Monday, 6 August 2012

Exit Humanity (2011)

The zombie sub genre is the horror equivalent of an electronic music genre known as dubstep.  Just like dubstep, zombies have become so popular that everyone does it at some point.  Just like dubstep, zombies are easy to create.  Basically what I'm trying to say is, there's so much zombie movies out there that it feels overpopulated, the same way dubstep music is stale.  That doesn't mean to they aren't both enjoyable.  I enjoy a good generic zombie movie and I enjoy a good generic bass heavy dubstep track, but I don't go out my way to find either.  However, when something comes along that offers a fresh approach... even just the smallest of changes... then I'm interested.  Enter Exit Humanity, a period piece set in the Civil War period with the undead thrown into the mix.  Made by John Geddes (an exciting independent director along with frequent collaborator Jesse T. Cook, are churning out some ambitious low budget gems with their Foresight Features company), this is his debut solo effort (he co-directed a little gem of a cannibal movie with Cook called Scarce).  Forefront Features is starting to make a little name for itself in the world of indie horror.

Exit Humanity is the third effort from Forefront Features (following Scarce & Monster Brawl) and it goes into totally new territory than the previous productions.  What I love about this company is, that despite shoestring budgets, they like to be a little different.  By no means are they breaking any boundaries, but just a little change here and there can breathe new life into genres that have been done to death.  Take Exit Humanity, instead of going for the gore and scares, it favors a dramatic approach.  By setting it in the Civil War, throwing in some animation and keeping the zombies secondary, it really does stand out as fresh, especially since there's well over 700 zombie films the last time I checked.  Exit Humanity is a drama that focuses on character.  It's slow paced and low on action, but the story is interesting enough to keep it engaging.  It reminded of comparisons such as Dead Birds and Ravenous.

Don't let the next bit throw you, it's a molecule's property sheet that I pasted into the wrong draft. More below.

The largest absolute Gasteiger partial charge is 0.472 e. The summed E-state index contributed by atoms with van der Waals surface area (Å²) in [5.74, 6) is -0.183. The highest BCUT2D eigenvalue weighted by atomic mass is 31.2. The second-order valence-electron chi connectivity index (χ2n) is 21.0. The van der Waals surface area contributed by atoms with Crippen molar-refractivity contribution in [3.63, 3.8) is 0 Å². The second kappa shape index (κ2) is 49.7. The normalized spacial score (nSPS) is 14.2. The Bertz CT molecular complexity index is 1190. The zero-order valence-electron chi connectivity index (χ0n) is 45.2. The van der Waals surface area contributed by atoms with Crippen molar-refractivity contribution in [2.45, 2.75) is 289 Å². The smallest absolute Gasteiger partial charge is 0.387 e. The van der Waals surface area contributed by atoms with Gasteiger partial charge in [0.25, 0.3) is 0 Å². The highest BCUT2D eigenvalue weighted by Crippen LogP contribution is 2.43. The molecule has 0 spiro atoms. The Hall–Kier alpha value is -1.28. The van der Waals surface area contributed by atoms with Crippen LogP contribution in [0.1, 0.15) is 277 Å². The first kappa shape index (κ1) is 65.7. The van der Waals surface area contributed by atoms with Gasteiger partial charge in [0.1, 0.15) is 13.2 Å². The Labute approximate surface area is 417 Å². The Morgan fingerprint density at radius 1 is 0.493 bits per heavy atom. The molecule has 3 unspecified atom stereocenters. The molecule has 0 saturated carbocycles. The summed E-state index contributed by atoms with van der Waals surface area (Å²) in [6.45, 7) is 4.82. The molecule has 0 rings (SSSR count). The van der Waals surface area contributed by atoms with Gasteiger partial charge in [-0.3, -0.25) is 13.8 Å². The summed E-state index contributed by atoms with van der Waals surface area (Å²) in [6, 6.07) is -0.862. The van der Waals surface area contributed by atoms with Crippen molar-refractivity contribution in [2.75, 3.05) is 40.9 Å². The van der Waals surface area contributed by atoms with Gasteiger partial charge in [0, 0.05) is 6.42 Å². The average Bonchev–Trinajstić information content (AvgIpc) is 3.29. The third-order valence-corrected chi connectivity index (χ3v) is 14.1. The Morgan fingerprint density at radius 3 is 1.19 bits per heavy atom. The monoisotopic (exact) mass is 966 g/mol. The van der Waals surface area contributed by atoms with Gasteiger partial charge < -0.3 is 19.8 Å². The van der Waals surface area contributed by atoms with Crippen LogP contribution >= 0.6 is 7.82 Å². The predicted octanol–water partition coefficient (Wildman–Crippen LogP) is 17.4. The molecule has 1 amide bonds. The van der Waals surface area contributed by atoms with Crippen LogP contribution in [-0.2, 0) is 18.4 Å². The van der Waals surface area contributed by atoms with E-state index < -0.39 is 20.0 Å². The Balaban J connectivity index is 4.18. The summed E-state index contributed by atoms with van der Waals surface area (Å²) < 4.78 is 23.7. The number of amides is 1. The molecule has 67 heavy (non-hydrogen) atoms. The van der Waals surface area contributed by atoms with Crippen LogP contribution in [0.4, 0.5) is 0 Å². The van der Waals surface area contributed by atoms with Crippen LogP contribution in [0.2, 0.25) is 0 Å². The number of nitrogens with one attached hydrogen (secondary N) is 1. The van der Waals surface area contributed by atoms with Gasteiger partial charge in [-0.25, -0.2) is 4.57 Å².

The movie is strong in many departments; the settings and scenery really capture the era that it is set in.  Even more impressive is the comic-book like animation sequences used to show flashbacks.  Those were my favorite scenes in the film.  The performances were all outstanding and featured cameos from Stephen McHattie, Dee Wallace and everyone's favorite Southerner, Bill Moseley.  The script is good, the story is engaging and the characters were strong.  Furthermore, the score is beautiful and really does a lot for the movie.  However, I think it could have benefited from a shorter duration, as a few scenes drag on a little more than they need to.

Overall, this is a good little low budget zombie movie that's worth checking out if you enjoy the zombie sub genre but want to see something new thrown into the mix.  It may be a little too long, but it's not boring.  Geddes is a director with a big future and Forefront Features is a company I support.  They haven't got it perfect yet, but I know they will when their budgets get bigger.  All of their movies so far have been made on shoestring budgets and when you take that into account, there films are pretty damn great.  They make the best of what they have and it pays off.  I can't applaud them enough and can't wait for their future releases.


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